I have a field that is an alphanumeric field that ideally is a encrypted field for a non-unique identifier. It's used to relate other rather large fact tables in a many-to-many relationship. I do not have the related dimension for this field because there is no other attributes for this FK.

Example: Abcdefgh12345

This field is in a rather large and growing data warehouse where the Fact tables are clustered on time and non-clustered on keys like these.

The column is VARCHAR(50) and only vary between 45 and 50. Would have to check, but I would assume the collation is SQL_Latin1_General_CP1_CI_AS. I use no FK for optimization reasons. All controlled by the ETL.


Due to the type of key, it makes it hard to index. It's fragmentation is managed by a series of tests I did recently that showed 75% fill factor at least manageable with reducing the fragmentation on daily incremental loads for a least a week until a full rebuild may be needed, which is fine once a week.


With the reducing of the fill factor from 100% to 75%, the inserts and reads have become slower. The records have grown bigger as expected too. Any indexes with includes are pretty much driving the performance into the ground on inserts, but of course helping queries out that need them 10x better.


Does anyone have any good experience working with alphanumerics in a data warehousing environment? How it's handled and index now is fine, but I think it could be better. I was dabbling with the idea of ripping out the keys, forming a new dimension and adding a more manageable key during the ETL process.


1 Answer 1


Assuming that your assumption is correct regarding the VARCHAR(50) field using a collation of SQL_Latin1_General_CP1_CI_AS, then you should consider altering those alphanumeric "code" fields in each of the tables where it exists, to have a collation of Latin1_General_BIN2. Since the value is derived from an algorithm, the casing of any alpha characters should be consistent so you don't need to worry about case insensitive searching. Using a binary collation will perform better than a non-binary collation (case insensitive or even case sensitive) since it doesn't need to handle any culturally-aware linguistic rules.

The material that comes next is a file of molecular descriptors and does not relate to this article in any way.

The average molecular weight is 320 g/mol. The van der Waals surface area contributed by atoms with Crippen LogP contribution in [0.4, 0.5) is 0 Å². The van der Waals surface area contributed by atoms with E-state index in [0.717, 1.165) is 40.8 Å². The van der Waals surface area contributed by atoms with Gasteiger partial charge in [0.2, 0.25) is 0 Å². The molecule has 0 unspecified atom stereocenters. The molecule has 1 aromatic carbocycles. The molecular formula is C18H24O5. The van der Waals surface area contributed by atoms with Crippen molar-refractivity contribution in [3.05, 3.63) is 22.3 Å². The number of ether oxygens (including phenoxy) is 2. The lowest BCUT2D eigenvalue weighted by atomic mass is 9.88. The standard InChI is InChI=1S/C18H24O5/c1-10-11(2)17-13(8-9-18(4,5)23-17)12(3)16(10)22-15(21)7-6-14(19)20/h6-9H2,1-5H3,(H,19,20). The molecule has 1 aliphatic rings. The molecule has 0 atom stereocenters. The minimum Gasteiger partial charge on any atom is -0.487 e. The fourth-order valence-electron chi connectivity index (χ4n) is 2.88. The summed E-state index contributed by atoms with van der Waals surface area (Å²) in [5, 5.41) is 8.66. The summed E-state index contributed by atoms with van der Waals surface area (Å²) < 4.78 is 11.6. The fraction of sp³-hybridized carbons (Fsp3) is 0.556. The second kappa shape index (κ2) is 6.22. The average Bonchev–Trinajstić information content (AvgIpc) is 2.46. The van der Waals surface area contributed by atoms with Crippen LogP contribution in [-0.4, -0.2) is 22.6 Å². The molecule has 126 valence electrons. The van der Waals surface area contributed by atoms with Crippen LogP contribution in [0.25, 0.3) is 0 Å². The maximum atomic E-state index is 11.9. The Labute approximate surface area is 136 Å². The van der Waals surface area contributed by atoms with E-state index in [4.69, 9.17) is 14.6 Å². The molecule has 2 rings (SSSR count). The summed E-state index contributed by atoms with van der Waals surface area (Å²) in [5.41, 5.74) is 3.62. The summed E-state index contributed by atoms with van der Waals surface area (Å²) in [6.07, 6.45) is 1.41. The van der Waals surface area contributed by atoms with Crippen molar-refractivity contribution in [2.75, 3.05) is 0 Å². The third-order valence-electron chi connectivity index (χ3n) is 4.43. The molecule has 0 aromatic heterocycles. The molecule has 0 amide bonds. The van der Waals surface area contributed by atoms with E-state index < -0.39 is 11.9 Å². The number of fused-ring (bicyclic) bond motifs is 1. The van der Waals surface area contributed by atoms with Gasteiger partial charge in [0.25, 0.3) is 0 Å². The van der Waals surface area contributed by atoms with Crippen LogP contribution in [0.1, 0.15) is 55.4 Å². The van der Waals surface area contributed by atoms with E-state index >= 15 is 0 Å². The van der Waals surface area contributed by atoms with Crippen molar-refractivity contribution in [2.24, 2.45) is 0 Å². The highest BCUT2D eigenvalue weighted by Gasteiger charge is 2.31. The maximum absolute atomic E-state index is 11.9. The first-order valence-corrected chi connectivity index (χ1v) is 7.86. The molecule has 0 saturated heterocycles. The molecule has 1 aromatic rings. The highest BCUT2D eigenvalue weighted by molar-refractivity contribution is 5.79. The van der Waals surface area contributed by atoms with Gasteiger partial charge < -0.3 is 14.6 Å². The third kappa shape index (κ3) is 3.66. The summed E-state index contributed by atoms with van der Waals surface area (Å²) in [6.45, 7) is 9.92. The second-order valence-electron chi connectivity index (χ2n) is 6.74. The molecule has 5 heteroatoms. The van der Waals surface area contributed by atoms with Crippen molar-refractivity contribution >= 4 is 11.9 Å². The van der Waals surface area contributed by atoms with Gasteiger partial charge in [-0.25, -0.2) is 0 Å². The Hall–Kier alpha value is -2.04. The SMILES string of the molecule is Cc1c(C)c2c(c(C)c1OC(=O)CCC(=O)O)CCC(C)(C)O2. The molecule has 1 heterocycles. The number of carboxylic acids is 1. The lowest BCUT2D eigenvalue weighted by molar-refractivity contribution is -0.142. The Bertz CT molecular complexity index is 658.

Also, since you have tried FILLFACTOR settings of both 100 and 75 and see pros and cons in each case, you should try a setting of 90 to see if that helps.

I would try each of those changes separately (first one, then add the other) so that you can test their effects individually. That way you know how impacting each change was.

I think in general the system would benefit from replacing the 45 - 50 byte key with a 4 byte key (assuming you use INT since this is dimensional data, though even an 8 byte BIGINT would be an improvement). But, adding a new dimension table and switching out the VARCHAR(50) to be an INT (or BIGINT) requires changes in both the data model and the code, whereas the first two changes affect only the data model and are fairly minimal at that.


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